Current resuscitation certificate by a recognised provider

Completion of the Facilities and Services contractor induction

4B

Testing contractor (usually the period contractor) or one approved by the Director (or nominee) to assess electrical equipment risk and to undertake routine inspection, testing, tagging and registering of electrical equipment.

5A

Tradesperson holding a restricted electrical licence (air conditioning mechanic, plumber, mechanical fitter, electrical fitter) formally inducted by Facilities and Services or approved by a Director (or nominee) to disconnect\reconnect electrical equipment to the electrical installation according to the specific conditions of their restricted electrical licence.

RELE

Assess by all of the below:

Copy of their ACT restricted electrician's licence (and confirmed with the local regulator, Construction Occupations Registrar, Australian Capital Territory Planning and Land Authority (ACTPLA) as valid)

Completion of the Facilities and Services contractor induction

Current resuscitation certificate by a recognised provider

5B

Trades contractor holding a restricted electrical licence (eg air conditioning mechanic, plumber, mechanical fitter, electrical fitter) usually the period contractor or one approved by the Director (or nominee) to disconnect\reconnect electrical equipment to the electrical installation according to the specific conditions of their restricted electrical licence.

6A

Unrestricted licensed electrician who has received formal induction and authorisation through Facilities and Services to access ACTEW/AGL electrical sub-stations on University grounds

ESAA

Assess by all of the below:

Copy of their ACT electrician's licence (and confirmed with the local regulator, Construction Occupations Registrar, Australian Capital Territory Planning and Land Authority (ACTPLA) as valid)

Current ACTEW/AGL Certificate in ‘Substation and switch station entry and awareness’ training

Current resuscitation certificate by a recognised provider

6B

Qualified person certified and formally inducted through Facilities and Services to operate High Voltage power equipment in accordance with the terms and conditions of the certifying authority

OHVE

Assess by all of the below:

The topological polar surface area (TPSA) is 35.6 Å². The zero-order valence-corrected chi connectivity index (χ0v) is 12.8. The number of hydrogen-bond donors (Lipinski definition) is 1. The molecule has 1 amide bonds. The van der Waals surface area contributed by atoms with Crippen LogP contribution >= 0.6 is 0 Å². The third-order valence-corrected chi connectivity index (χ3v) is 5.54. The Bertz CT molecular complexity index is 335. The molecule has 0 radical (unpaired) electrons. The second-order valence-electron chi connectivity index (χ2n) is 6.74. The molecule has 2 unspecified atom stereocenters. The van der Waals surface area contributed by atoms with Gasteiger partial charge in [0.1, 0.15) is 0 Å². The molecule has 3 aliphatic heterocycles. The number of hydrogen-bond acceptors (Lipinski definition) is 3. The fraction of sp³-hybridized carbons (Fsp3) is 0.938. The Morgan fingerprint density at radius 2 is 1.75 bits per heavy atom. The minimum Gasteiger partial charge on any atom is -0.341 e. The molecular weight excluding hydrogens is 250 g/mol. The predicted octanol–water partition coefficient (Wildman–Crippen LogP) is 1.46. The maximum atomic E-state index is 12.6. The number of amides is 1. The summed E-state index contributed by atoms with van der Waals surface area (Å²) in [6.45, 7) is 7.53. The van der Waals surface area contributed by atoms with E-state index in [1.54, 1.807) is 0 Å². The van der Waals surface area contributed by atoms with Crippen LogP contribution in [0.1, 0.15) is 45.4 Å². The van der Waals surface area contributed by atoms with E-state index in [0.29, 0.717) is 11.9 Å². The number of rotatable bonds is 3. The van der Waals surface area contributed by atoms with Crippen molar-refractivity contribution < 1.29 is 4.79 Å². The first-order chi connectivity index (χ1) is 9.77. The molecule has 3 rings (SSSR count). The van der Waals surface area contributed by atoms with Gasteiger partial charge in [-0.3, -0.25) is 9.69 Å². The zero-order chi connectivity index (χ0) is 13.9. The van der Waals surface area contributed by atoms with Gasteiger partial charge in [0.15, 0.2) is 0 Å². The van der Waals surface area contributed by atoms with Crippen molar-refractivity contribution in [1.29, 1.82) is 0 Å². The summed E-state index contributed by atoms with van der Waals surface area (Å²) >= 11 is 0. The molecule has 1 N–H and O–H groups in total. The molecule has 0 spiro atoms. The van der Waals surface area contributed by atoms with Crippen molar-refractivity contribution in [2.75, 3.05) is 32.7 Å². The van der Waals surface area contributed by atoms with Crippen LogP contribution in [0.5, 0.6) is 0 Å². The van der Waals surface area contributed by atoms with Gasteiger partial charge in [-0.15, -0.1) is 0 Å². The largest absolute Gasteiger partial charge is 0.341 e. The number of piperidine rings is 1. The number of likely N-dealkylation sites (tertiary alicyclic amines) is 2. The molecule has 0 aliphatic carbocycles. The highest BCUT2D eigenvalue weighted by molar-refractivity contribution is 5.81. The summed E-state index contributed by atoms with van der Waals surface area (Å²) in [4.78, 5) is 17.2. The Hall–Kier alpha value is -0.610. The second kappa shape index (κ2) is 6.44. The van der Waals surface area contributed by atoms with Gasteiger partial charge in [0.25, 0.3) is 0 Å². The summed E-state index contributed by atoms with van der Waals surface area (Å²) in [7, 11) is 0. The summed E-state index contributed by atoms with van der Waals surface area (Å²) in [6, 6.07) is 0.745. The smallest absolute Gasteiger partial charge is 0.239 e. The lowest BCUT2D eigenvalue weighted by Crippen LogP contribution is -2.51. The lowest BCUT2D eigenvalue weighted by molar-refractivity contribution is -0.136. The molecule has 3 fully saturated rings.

Copy of their ACT electrician's licence (and confirmed with the local regulator, Construction Occupations Registrar, Australian Capital Territory Planning and Land Authority (ACTPLA) as valid), and\or a recognised diploma or degree in electrical\electronic engineering with more than 4 years experience as an electrical\electronics technician\engineer or extensive experience (> 6 years) as an electronics technician

Copy of their Statement of Attendance at a recognised training provider eg (Energy Australia or Country Energy)

Current resuscitation certificate by a recognised provider

7

A Category 1A or Category 2 Competent Person approved by the Director (or nominee) to Certify electrical equipment.

Comprehensive knowledge of relevant electrical safety design standards together with considerable experience in their practical implementation.

Budget Units lacking suitable competent persons may contract certification from other category 7 persons on campus.

EDSC

Assess by all of the below:

Copy of their ACT electrician's licence (and confirmed with the local regulator, Construction Occupations Registrar, Australian Capital Territory Planning and Land Authority (ACTPLA) as valid), and\or a recognised diploma or degree in electrical\electronic engineering with more than 4 years experience as an electrical\electronics technician\engineer or extensive experience (> 6 years) as an electronics technician

Current resuscitation certificate by a recognised provider

Completion of an ANU course on ‘Australian design standards for safety in electrical work and equipment’

8

Safety Observer

ELVR

A Category 1 or 2 person competent in Low Voltage Rescue – i.e. a current certificate in Isolation and resuscitation techniques (perform rescue from a live LV panel and CPR)

Information

Printable version (PDF)
Title Electrical safety management
Document Type Procedure
Document Number ANUP_000572
Version 11
Purpose The University has developed this electrical safety procedure to ensure the safe and reliable supply and use of electricity within the University and to ensure the University manages risks to health and safety associated with electrical hazards.
Audience Staff
Category Administrative
Topic/ SubTopic Health, Safety & Environment - Occupational Health & Safety
 
Effective Date 21 Mar 2012
Review Date 20 Feb 2015
 
Responsible Officer Director, Human Resources
Approved By: Chief Operating Officer
Contact Area Human Resources Division
Authority